As Flight magazine marks its 110th anniversary, we look at the highlights of our fourth decade
With the UK embroiled in war, the doors of Flight’s London headquarters at Dorset House were sandbagged to protect against bombing raids.
Meanwhile the Flight artists led by Max Millar quickly produced a large wall chart of German aircraft that became a popular addition to many bedroom walls.
Reminiscing about Flight for our 100th birthday issue in 2009, former technical editor Bill Gunston (who sadly passed away in 2013) recalled how several editorial staff, including future editor Maurice Smith, “joined up”, appropriately donning the light blue uniform of the Royal Air Force.
Meanwhile “veteran photographer John Yoxall took on the role of air correspondent, and flew to France, where the activities of the RAF and its Advanced Air Striking Force were covered in detail. In contrast, there were great events taking place in Britain and Germany that went completely unreported,” recalled Gunston.
Our reporting was tightly constrained by the UK Ministry of Information. These reporting restrictions particularly hindered our ability to cover the development and manufacture of new combat aircraft.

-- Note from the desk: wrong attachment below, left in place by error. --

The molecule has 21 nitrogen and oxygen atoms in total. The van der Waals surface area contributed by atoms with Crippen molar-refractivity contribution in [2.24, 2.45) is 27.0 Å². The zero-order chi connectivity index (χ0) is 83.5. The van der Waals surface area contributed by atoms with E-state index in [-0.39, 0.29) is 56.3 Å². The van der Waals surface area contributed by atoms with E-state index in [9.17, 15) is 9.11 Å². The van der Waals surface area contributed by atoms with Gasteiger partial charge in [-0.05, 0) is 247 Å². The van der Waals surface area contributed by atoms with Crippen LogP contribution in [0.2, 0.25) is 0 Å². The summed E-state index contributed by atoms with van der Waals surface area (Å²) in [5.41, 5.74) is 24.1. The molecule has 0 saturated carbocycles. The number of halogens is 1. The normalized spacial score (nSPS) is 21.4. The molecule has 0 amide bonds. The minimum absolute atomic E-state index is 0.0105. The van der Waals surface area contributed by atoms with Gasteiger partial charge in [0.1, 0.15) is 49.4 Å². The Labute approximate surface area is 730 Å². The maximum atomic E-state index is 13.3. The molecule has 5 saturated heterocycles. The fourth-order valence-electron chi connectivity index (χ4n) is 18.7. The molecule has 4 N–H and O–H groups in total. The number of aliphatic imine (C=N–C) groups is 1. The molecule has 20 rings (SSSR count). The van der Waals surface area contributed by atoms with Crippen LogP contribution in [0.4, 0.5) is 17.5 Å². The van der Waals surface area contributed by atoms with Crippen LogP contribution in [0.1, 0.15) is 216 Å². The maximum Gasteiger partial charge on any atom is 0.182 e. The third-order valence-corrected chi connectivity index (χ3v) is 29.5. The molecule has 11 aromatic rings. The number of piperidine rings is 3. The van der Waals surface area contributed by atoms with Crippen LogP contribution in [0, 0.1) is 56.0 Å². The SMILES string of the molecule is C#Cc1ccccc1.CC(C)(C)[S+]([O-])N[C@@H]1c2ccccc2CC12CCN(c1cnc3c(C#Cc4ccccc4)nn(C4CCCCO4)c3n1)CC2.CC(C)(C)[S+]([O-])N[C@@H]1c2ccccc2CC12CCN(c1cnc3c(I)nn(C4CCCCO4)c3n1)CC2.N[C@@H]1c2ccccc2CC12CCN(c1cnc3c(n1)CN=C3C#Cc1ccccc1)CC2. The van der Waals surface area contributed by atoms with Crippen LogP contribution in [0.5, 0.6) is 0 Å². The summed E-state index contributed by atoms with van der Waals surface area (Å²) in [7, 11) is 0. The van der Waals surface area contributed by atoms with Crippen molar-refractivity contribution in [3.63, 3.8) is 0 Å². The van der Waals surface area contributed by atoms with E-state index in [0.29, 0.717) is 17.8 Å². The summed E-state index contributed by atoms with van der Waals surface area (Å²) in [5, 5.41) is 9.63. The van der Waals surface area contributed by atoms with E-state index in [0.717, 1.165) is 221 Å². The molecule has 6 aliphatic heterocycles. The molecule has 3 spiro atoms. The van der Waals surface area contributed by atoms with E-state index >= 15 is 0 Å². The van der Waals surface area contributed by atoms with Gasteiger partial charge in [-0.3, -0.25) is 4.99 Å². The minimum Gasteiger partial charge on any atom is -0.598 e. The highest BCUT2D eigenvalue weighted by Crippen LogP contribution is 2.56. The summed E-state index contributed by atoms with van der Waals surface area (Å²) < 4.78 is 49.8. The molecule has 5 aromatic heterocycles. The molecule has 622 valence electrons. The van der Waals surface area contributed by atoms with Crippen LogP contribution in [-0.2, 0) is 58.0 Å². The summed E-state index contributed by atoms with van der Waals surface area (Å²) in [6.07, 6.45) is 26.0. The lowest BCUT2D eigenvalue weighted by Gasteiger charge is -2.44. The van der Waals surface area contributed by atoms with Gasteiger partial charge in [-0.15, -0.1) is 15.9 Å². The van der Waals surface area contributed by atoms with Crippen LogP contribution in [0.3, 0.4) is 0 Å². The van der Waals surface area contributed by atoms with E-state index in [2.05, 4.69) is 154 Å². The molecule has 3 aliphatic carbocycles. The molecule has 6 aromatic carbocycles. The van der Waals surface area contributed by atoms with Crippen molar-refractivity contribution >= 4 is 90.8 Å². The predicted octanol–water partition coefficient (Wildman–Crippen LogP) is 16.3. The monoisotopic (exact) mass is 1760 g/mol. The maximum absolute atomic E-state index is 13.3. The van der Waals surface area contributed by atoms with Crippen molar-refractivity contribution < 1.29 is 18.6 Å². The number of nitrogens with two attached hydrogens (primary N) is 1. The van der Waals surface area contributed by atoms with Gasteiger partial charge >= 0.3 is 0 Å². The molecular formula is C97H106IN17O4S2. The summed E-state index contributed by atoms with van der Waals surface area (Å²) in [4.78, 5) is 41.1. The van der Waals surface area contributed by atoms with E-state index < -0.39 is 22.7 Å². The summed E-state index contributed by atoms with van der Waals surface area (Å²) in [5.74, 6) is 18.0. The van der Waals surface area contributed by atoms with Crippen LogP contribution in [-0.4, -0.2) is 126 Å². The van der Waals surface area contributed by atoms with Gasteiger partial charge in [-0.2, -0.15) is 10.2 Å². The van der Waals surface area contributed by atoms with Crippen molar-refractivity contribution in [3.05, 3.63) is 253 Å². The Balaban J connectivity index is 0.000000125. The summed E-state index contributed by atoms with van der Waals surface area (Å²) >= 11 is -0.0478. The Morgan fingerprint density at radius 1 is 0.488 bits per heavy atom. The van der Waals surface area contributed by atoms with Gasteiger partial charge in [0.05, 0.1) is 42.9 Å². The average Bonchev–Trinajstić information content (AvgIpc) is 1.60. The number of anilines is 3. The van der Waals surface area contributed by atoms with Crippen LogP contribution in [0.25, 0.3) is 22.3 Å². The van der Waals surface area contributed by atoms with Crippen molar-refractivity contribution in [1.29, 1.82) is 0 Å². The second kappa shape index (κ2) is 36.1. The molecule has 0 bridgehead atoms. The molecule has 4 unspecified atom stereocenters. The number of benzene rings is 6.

When the war in Europe ended in May 1945, Maurice Smith returned from RAF service to Dorset House to be appointed editor. Smith had risen to the rank of Wing Commander, achieving an impressive war record recognised with a Distinguished Flying Cross and Bar.
Early in the decade, Flight, through editorial director Geoffrey Smith (father of Maurice), had learned of the pioneering work by Frank Whittle on jet propulsion, which resulted in a series of ground-breaking articles on this embryonic technology.
As the 1940s drew to a close, turbine technology was central to one of the decade’s biggest aviation stories – the maiden flight of the world’s first jet airliner on 27 July 1949. But the momentous event was missed by all London air correspondents, including Flight’s editor. The de Havilland press officer, unaware of the imminent first flight, sent the gathered press corps home from Hatfield early.